Twelve students and two staff embarked on an Overseas Community Project (OCP) to Aoral Province, Cambodia, from 24 March – 2 April 2014, installing solar lighting at Project Khmer Hope Centre and teaching basic English to the local children there. While carrying out their noble tasks, they lived a week in the life of the villagers there – with the mosquitoes and cockroaches as their main companions. One of the students, Zetty Nurlisda, shares her experience…
During the school holidays in Temasek Polytechnic, our Poly provides us with various activities to upgrade ourselves, help the community and even participate in various camp and events which promote bonding among students. There were so many activities to choose from. For me, I decided to hop on and help the 3rd world community and head out to Cambodia!
Before the OCP trip, we attended several prep sessions which also allowed all participants to get to know one another better. We also attended the “Up! Your Service” workshop, which helped to improve our services skills and knowledge, so that we could better perform our community work in Cambodia. There were only 12 of us students on the trip, plus 2 staff supervisors! You might be thinking, how could the 12 of us help a huge community in Cambodia? Well, I was initially sceptical that we could actually do much, since the things which had to be done were overwhelming! Thankfully, we had the staff to guide us!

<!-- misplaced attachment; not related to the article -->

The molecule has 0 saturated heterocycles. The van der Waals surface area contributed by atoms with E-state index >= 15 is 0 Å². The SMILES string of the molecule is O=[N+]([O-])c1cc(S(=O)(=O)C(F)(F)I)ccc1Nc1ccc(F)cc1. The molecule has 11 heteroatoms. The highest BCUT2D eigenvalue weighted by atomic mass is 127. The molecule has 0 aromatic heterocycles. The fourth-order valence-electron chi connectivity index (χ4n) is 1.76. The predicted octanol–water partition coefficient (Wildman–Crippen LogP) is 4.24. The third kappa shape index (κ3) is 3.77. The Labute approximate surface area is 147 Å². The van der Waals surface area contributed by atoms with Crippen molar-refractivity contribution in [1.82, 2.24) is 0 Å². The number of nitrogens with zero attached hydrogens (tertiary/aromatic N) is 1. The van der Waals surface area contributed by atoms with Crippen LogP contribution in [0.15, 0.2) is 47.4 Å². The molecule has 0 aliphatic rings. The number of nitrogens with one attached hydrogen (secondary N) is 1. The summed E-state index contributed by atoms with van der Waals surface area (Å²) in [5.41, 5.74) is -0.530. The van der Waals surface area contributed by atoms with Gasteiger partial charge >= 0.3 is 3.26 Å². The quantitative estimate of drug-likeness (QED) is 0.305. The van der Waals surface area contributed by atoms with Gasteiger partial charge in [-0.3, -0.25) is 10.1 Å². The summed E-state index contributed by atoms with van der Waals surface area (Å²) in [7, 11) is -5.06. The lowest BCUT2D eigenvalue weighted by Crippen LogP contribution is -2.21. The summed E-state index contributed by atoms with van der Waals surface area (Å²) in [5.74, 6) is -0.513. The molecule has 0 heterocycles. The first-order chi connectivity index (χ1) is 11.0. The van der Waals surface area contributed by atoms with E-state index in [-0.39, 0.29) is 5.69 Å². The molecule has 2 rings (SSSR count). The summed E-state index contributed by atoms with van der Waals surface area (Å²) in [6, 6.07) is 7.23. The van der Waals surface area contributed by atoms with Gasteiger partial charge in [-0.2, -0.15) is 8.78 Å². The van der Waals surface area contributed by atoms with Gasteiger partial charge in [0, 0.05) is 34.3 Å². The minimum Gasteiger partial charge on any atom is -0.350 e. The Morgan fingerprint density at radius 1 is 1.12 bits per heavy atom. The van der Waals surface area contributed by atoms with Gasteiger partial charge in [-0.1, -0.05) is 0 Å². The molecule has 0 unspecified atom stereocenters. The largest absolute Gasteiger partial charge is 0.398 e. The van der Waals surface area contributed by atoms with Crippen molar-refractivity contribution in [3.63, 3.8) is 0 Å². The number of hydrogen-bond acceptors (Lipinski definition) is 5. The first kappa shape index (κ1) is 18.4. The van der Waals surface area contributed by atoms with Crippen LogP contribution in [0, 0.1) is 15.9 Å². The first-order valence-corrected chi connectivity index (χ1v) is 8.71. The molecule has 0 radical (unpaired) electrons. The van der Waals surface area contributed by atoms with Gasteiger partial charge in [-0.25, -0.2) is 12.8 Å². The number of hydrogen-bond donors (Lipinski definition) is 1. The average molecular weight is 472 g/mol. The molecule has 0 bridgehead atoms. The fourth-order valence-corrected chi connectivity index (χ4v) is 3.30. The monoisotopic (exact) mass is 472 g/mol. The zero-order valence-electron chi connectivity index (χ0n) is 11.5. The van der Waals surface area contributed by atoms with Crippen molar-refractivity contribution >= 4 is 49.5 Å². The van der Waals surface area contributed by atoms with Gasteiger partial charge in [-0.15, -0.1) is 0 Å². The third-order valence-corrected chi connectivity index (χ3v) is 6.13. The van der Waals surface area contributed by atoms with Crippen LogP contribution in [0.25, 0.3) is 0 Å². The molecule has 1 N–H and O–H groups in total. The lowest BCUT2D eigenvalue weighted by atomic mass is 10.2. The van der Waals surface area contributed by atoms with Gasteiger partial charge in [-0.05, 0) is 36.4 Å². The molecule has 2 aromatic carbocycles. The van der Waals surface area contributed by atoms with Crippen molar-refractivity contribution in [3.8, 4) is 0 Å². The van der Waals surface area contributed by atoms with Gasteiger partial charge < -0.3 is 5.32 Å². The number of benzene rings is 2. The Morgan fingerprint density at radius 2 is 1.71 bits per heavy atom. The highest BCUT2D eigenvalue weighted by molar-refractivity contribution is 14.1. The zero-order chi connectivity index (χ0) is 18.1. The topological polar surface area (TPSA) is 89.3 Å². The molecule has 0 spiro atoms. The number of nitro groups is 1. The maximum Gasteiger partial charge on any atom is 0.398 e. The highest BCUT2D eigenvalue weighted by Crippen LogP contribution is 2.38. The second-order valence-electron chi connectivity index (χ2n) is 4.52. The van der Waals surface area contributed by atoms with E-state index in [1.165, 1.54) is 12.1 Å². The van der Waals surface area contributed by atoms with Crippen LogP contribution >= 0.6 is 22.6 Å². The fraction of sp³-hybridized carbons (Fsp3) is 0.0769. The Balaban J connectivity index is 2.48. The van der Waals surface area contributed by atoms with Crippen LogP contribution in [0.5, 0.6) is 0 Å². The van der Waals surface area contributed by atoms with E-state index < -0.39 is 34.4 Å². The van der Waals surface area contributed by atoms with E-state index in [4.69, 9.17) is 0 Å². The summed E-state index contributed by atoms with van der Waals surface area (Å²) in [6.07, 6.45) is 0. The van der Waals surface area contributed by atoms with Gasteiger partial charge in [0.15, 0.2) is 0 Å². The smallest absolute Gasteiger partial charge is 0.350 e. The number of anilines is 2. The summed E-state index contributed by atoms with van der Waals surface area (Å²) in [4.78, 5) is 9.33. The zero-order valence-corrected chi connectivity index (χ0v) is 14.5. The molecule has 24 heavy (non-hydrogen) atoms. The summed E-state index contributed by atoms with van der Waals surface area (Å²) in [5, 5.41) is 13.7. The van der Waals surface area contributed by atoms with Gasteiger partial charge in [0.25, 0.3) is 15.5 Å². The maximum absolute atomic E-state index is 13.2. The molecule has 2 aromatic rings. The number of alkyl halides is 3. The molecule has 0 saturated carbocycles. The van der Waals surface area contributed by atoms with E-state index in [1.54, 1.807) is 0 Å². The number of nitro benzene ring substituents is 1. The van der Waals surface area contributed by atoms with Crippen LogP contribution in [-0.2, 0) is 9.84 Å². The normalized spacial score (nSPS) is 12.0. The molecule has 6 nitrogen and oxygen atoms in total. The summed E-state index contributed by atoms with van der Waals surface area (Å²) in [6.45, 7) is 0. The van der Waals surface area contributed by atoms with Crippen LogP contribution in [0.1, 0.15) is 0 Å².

The night before we flew off, I felt really nervous and excited. It would be my first overseas trip with TP! Also, we only had one another to rely on… Hence, this trip would either bond us closer or split us apart. Yet, I was more than excited to be with my OCP team for the next 9 days!
Once there, we got straight down to work. Our first task was to install solar lighting at Project Khmer Hope Centre (PKH) Centre, which was also the place where we stayed at. The solar lamps had to be mounted onto lampposts, and we also had to find the best position with adequate sunshine throughout as much of the day as possible, to install the solar cells so that they could tap energy from the sun. It was laborious work, to say the least. But at the end of the day, when we stepped back to look at all the lampposts with solar lamps which we had installed – all shining brightly – we all felt a great sense of fulfilment.
At the Centre where we stayed, we had only four hours of electricity each day, from 6pm to 10pm. Water was limited too, so there isn’t the luxury of washing your face or hands anytime you want, let alone taking multiple baths! Each meal catered for us comprised a plate of rice with just one dish – which is what the children there eat everyday too. I was honestly taken aback, as back in Singapore, we usually have multiple dishes in front of us during each meal.
Nights which are meant to be restful, were actually not quite so. We were bombarded by mosquitoes and the heat. Worse, the cockroaches come out in droves around the rooms where we slept. Dead tired from fatigue, we just had to force ourselves to sleep even as we donate our blood to the thirsty mosquitoes.